- Woman's post about 'Back the Blue' sign in Jackson coffee shop prompts firing from nearby bar (8/15/17)9
- Scott City man dies in motorcycle crash near Millersville (8/13/17)
- Sands Pancake House moving to Morgan Oak location (8/11/17)1
- Cape movie theater to feature recliners, new food and drink options (8/11/17)3
- Stoogefest headliner cancels, cites NAACP travel advisory in Missouri (8/15/17)2
- Teen convicted of shooting area woman in 2015 (8/13/17)
- Man accused of making terror threats against dental office (8/13/17)
- Councilman: Scott City mayor, city administrator resigned (8/15/17)4
- Judge hears Mosby's formerly suppressed confession at Robinson hearing (8/9/17)
- $34 million student housing project on schedule, developer says (8/14/17)2
Actor cleared of homicide charge in death of man who fell at club
NEW YORK -- An actor who played a prison inmate in a TV drama was cleared in a real-life criminal case after prosecutors said they couldn't prove he acted negligently in a fight that sent a clubgoer tumbling down a nightclub elevator shaft to his death.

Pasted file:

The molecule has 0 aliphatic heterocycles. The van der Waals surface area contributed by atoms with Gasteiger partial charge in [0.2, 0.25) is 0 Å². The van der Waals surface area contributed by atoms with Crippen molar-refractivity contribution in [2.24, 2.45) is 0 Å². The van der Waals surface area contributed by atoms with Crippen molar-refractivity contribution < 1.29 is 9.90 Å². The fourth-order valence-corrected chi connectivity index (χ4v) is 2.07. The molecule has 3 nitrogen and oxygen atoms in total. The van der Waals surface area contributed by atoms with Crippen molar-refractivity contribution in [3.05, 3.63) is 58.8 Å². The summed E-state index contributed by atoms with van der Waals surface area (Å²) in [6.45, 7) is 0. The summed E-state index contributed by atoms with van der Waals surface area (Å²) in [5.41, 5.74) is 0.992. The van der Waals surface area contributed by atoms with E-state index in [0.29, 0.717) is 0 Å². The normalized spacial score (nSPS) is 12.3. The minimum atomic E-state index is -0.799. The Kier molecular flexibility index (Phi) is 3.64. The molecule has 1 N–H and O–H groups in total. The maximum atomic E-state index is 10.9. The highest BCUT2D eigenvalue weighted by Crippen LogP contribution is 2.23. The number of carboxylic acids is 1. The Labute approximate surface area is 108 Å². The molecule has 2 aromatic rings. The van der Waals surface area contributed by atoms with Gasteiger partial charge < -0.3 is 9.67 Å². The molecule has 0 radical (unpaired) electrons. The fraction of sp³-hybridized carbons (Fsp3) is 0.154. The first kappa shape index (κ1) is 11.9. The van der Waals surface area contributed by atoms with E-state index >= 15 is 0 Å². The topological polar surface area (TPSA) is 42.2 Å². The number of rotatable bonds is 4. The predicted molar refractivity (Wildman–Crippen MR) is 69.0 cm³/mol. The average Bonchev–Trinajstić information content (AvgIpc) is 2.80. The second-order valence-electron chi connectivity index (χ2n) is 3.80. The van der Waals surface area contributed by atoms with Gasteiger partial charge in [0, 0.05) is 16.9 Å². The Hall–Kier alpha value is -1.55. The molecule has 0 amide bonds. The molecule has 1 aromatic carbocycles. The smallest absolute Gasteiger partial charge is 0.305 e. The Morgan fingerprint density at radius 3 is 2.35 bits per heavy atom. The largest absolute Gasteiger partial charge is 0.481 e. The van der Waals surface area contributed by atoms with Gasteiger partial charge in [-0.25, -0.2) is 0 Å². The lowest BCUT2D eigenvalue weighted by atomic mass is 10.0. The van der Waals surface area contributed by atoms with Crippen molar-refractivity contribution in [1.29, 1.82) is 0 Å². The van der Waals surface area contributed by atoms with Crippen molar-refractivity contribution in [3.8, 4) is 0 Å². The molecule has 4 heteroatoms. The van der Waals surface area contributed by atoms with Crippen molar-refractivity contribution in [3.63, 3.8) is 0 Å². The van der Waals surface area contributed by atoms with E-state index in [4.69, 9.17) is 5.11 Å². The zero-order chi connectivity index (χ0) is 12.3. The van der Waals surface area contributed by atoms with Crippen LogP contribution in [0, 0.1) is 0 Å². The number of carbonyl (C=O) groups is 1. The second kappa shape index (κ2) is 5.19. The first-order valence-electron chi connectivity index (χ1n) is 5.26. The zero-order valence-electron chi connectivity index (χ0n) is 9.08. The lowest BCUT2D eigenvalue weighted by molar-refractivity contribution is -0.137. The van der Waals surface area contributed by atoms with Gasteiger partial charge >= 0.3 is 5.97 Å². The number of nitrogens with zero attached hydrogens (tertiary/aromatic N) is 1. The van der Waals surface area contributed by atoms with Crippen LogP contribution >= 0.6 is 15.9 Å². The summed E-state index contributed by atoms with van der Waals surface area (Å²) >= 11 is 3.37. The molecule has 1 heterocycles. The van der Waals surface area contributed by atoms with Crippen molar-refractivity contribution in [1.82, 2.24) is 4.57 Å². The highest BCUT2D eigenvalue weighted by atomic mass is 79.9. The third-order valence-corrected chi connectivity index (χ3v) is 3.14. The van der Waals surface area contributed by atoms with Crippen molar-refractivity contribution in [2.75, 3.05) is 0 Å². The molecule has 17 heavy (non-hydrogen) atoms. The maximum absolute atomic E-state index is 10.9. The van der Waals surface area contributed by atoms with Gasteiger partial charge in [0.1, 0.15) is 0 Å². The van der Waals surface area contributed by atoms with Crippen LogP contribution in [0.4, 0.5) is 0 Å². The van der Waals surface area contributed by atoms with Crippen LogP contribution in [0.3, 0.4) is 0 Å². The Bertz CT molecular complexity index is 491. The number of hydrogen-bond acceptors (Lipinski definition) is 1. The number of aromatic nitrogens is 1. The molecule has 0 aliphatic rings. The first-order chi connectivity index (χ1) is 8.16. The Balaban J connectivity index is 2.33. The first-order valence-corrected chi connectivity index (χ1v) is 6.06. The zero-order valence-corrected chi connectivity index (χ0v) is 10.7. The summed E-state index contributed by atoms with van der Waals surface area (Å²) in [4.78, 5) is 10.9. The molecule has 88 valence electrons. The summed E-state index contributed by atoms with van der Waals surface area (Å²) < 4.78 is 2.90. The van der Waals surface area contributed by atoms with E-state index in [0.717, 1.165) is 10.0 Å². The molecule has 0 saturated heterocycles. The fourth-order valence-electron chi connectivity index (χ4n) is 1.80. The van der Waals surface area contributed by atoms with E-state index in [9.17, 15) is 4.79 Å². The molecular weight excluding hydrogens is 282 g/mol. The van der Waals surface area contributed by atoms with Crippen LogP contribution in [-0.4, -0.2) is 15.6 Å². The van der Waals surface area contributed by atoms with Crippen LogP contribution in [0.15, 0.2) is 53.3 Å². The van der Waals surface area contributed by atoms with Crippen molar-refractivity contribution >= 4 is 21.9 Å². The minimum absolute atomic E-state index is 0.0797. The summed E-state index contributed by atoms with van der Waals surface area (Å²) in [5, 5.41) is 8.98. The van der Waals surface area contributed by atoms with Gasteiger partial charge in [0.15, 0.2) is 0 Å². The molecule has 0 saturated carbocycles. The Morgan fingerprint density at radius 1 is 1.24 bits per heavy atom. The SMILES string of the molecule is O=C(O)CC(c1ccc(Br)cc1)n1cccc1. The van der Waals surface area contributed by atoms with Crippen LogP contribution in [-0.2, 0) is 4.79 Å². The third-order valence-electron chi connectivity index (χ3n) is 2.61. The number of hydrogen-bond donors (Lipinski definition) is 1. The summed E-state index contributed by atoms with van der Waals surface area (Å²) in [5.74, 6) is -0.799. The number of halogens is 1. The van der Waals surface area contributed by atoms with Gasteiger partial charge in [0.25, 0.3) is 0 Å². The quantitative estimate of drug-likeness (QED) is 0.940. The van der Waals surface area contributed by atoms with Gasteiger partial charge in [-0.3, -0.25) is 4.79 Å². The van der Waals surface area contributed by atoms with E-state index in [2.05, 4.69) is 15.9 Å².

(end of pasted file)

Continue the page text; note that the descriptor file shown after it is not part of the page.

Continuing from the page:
A judge Friday dropped a criminally negligent homicide charge against Granville Adams, who said he was defending himself when he shoved Orlando Valle against a closed elevator door at swank BED New York on Feb. 3.
Adams said he was pleased to have been exonerated but shaken by the experience.
"There's only a few things that can happen in your life that are worse than having someone lose his life in your presence," said Adams, 43, who played prisoner Zahir Arif on the HBO series "Oz."
"It makes you reflect on how precious life is," he said.
Valle, a married father, was celebrating his 35th birthday at the Manhattan nightspot, which was once featured on the television series "Sex and the City." The club is known for providing beds for lounging patrons.
Valle's family said he tried to intervene in an argument to make peace but became involved himself. Adams said he was the one trying to break up the fight, and Valle attacked him from behind.
Adams pushed Valle against the sixth-floor elevator doors. They opened, and Valle plunged four floors before landing on top of the elevator car at the second floor, according to police.
"The people cannot prove that the defendant, by his actions, failed to perceive a substantial and unjustifiable risk that the elevator door would give way," Assistant District Attorney James Roberts told the judge.